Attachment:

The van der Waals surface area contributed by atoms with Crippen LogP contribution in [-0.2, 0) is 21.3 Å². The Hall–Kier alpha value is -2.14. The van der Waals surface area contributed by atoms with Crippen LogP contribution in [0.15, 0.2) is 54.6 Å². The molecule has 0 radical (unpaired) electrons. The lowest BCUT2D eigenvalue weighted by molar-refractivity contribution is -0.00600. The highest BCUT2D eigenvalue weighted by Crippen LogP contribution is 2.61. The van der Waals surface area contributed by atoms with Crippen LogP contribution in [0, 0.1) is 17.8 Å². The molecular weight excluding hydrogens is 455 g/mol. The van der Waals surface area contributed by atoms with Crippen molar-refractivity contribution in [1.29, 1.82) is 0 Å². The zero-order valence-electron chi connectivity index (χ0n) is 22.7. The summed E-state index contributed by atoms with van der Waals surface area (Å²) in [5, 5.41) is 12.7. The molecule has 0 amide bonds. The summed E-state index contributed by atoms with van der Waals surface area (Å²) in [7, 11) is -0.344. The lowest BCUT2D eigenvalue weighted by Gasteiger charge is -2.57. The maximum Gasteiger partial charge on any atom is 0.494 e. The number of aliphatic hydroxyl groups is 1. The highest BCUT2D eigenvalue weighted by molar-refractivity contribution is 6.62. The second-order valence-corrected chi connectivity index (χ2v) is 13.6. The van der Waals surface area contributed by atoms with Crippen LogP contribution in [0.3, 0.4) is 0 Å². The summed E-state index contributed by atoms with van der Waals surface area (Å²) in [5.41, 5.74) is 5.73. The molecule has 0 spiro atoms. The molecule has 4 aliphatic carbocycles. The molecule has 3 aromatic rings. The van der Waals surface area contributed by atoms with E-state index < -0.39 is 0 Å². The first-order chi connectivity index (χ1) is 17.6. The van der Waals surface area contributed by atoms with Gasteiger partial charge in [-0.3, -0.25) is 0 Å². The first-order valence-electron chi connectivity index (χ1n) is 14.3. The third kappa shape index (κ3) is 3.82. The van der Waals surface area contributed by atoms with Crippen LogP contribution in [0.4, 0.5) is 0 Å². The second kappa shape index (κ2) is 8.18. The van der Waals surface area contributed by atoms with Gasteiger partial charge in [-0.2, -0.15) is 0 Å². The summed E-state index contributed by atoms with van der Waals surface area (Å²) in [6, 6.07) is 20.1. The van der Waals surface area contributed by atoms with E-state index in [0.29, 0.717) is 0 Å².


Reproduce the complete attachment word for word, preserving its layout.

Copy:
The van der Waals surface area contributed by atoms with Crippen LogP contribution in [-0.2, 0) is 21.3 Å². The Hall–Kier alpha value is -2.14. The van der Waals surface area contributed by atoms with Crippen LogP contribution in [0.15, 0.2) is 54.6 Å². The molecule has 0 radical (unpaired) electrons. The lowest BCUT2D eigenvalue weighted by molar-refractivity contribution is -0.00600. The highest BCUT2D eigenvalue weighted by Crippen LogP contribution is 2.61. The van der Waals surface area contributed by atoms with Crippen LogP contribution in [0, 0.1) is 17.8 Å². The molecular weight excluding hydrogens is 455 g/mol. The van der Waals surface area contributed by atoms with Crippen molar-refractivity contribution in [1.29, 1.82) is 0 Å². The zero-order valence-electron chi connectivity index (χ0n) is 22.7. The summed E-state index contributed by atoms with van der Waals surface area (Å²) in [5, 5.41) is 12.7. The molecule has 0 amide bonds. The summed E-state index contributed by atoms with van der Waals surface area (Å²) in [7, 11) is -0.344. The lowest BCUT2D eigenvalue weighted by Gasteiger charge is -2.57. The maximum Gasteiger partial charge on any atom is 0.494 e. The number of aliphatic hydroxyl groups is 1. The highest BCUT2D eigenvalue weighted by molar-refractivity contribution is 6.62. The second-order valence-corrected chi connectivity index (χ2v) is 13.6. The van der Waals surface area contributed by atoms with Crippen LogP contribution in [0.3, 0.4) is 0 Å². The summed E-state index contributed by atoms with van der Waals surface area (Å²) in [5.41, 5.74) is 5.73. The molecule has 0 spiro atoms. The molecule has 4 aliphatic carbocycles. The molecule has 3 aromatic rings. The van der Waals surface area contributed by atoms with E-state index < -0.39 is 0 Å². The first-order chi connectivity index (χ1) is 17.6. The van der Waals surface area contributed by atoms with Gasteiger partial charge in [-0.3, -0.25) is 0 Å². The first-order valence-electron chi connectivity index (χ1n) is 14.3. The third kappa shape index (κ3) is 3.82. The van der Waals surface area contributed by atoms with Crippen LogP contribution in [0.4, 0.5) is 0 Å². The second kappa shape index (κ2) is 8.18. The van der Waals surface area contributed by atoms with Gasteiger partial charge in [-0.2, -0.15) is 0 Å². The summed E-state index contributed by atoms with van der Waals surface area (Å²) in [6, 6.07) is 20.1. The van der Waals surface area contributed by atoms with E-state index in [0.29, 0.717) is 0 Å².